Stretch summer into chilly days by preserving the last of the farmer’s market peaches in this rich jam. The dark caramel base and rosemary add earthy, malty flavors perfect for the fall.
Canning is one of those kitchen projects that’s a bit intimidating. With worries about the equipment, temperatures, amounts of thickener and the actual process, it’s no wonder that canning has such a fraughtful reputation. However, preserving homemade jams, pickles, fruits and vegetables is fairly easy and a wonderful way to enjoy your produce all year round. It’s a good idea to start with small batches(between 3-5 pounds of product) and to make sure you have all the proper tools ahead of time. You’ll need jars with lids and screw bands and a boiling water canner, which you can make by placing a rack on the bottom of a large pot. Make sure your pot is large enough to allow the jars to be covered by one-inch of water.
The last of California’s peaches are still available at a few farmers markets. This jam turns the summer fruit into a fall favorite by adding dark caramel and nutty rosemary. Be careful, as the rosemary flavor can get quite strong, so taste the jam as you make it and remove the sprigs as you prefer.
Rosemary Peach Jam, (makes 4-0.5l jars)
2 quarts of peaches, washed, peeled, pitted and cut into 1/8 inch pieces
7 cups of sugar
50g of pectin
2 springs of rosemary
boiling water canner or pot with rack
tongs or canning tongs
thick dish towel
1. Fill a large, heavy duty pot with water and place over medium-high heat to boil.
2. Place a second large, heavy duty pot over medium heat and heat for several minutes. Combine 1 cup of sugar with the pectin, mixing completely. Scale out a second cup of sugar and sprinkle enough into the pot to cover the bottom in a thin layer. Allow sugar to melt and turn a golden color and sprinkle more sugar into the syrup. Continue to add sugar, stirring occasionally with a wooden spoon and being careful not to let the sugar burn. When the entire cup of sugar is in the pot, cook the caramel syrup to a dark, amber color. Add the rosemary sprigs, fruit, and last five cups of sugar. This may cause the caramel to harden slightly, but it will melt back down.
3. As you cook the fruit and sugar, mash the peaches against the bottom and sides of the pot. Bring the mixture to a boil and slowly rain in, or sprinkle in, the pectin/sugar mixture. Remove the rosemary, and continue cooking(and mashing), bringing the jam back up to a boil. Allow to boil for five minutes, then turn off heat and let the jam sit while you prepare your jars.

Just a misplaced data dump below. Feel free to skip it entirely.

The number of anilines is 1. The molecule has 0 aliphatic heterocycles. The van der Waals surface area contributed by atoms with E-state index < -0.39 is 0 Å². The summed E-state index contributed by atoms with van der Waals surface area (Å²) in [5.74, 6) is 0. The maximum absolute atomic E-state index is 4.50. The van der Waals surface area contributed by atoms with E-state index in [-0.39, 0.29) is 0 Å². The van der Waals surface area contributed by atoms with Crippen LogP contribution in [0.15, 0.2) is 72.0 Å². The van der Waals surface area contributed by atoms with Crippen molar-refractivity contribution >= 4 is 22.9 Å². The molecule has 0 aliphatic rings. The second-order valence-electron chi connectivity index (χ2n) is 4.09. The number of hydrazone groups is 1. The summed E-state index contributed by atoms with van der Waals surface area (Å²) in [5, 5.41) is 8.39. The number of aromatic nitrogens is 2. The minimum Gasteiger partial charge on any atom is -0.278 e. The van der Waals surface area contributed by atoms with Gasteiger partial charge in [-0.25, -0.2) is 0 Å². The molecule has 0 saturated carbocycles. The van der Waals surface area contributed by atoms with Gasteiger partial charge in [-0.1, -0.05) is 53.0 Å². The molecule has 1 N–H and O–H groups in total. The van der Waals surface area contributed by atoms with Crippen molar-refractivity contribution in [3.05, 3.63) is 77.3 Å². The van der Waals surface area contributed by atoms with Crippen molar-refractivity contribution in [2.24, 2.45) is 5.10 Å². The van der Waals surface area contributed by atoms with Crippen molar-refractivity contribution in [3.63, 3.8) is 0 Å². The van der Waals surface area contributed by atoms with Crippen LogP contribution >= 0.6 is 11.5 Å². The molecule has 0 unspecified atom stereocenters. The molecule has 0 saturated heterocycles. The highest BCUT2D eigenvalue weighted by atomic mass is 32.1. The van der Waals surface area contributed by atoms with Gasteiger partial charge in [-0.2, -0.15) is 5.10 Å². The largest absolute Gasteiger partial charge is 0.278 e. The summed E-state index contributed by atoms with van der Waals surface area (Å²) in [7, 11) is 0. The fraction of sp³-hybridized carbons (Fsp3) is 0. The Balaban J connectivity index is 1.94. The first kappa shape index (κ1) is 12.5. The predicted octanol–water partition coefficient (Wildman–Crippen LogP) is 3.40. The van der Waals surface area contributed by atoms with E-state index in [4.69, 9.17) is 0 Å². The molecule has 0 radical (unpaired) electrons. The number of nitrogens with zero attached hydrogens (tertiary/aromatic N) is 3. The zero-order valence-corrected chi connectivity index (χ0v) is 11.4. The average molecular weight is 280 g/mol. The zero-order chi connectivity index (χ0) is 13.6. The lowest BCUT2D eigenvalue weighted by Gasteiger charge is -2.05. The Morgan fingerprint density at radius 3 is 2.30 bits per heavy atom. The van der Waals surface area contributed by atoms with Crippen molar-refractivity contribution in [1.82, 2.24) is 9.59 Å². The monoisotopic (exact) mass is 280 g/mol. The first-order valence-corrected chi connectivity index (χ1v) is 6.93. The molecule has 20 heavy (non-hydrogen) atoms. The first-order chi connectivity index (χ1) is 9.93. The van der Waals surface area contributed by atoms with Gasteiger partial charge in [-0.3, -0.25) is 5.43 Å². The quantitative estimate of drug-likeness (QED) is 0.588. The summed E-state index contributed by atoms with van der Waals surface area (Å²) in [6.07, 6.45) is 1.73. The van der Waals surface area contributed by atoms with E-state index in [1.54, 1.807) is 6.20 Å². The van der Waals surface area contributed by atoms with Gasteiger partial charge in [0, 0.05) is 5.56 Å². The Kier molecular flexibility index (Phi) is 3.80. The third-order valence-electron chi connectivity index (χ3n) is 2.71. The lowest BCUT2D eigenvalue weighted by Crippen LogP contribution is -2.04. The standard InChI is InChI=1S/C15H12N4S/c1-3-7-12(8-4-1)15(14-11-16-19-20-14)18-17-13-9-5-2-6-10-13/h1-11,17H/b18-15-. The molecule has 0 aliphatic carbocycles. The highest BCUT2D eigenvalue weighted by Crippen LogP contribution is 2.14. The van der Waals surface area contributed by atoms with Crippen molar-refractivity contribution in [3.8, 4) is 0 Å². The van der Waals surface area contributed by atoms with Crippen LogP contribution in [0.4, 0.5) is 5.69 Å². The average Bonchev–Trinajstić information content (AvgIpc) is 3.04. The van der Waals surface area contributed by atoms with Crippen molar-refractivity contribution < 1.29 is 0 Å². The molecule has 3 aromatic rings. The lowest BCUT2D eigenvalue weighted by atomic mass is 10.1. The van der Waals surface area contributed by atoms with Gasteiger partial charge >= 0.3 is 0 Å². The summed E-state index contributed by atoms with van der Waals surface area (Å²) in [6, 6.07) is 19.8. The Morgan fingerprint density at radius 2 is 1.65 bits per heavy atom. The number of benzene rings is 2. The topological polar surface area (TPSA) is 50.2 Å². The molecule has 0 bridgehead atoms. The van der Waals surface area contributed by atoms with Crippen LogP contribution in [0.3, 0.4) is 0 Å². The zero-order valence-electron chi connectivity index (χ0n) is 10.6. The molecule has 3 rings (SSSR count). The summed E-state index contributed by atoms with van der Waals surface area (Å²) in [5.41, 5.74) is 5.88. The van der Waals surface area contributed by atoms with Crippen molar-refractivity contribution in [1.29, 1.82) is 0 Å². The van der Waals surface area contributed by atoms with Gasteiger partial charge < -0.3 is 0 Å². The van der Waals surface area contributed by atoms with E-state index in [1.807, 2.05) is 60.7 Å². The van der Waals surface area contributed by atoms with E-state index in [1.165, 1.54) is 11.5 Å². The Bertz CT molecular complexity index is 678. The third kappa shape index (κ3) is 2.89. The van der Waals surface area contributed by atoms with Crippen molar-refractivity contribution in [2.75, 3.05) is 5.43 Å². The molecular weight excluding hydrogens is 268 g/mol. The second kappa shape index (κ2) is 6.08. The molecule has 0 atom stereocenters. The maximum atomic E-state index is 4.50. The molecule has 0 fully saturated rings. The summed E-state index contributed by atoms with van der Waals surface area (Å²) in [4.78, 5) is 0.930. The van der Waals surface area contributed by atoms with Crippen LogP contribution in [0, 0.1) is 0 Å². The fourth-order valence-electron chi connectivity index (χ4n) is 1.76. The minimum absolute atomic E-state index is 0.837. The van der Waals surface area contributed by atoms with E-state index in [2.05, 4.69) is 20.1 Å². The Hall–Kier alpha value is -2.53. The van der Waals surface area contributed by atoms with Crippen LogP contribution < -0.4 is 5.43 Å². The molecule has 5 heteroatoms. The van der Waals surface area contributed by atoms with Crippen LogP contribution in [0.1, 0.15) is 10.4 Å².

4. Heat the oven to 250 Farenheit. Remove the lids from jars and place the jars in the boiling water for five minutes. Remove carefully with tongs and place on sheet tray. Place the lids and funnel in the boiling water and boil for five minutes, then remove and place on tray. Place tray in the oven to dry and keep the jars warm. This step can be done ahead of time or during the jam making process.
5. Remove half of the water from the pot and place the rack on the bottom or place the water in the boiling water canner. Carefully remove jars from the oven and, using the funnel, fill each jar with jam, being careful not to overfill. Fill to just under the rim.
6. Gently screw on the lids, making sure they are secure but not too tight. Place the jars inside the pot on the rack so they are not touching. Carefully fill the pot with more water so the jars are covered by one inch of water. Do not pour water directly on top of jars, but on the sides.
7. Bring the water back up to a boil. When boiling, cover the pot and start a five minute timer. Place a towel on the sheet tray. After five minutes, use the tongs to remove the jars individually and place them on the towel-lined sheet tray. Do not allow the jars to touch. If the jars have been properly canned, the seal on the lid will be sucked in slightly and will not bounce back when pressed. If the lid is not sealed, return the jar to the canner, repeating the above process.
8. Allow the jars to cool completely at room temperature before moving. When cool, store jam in a cool, dark place. Wrap with ribbon and mark with tags for gifts or enjoy the jam on buttered toast.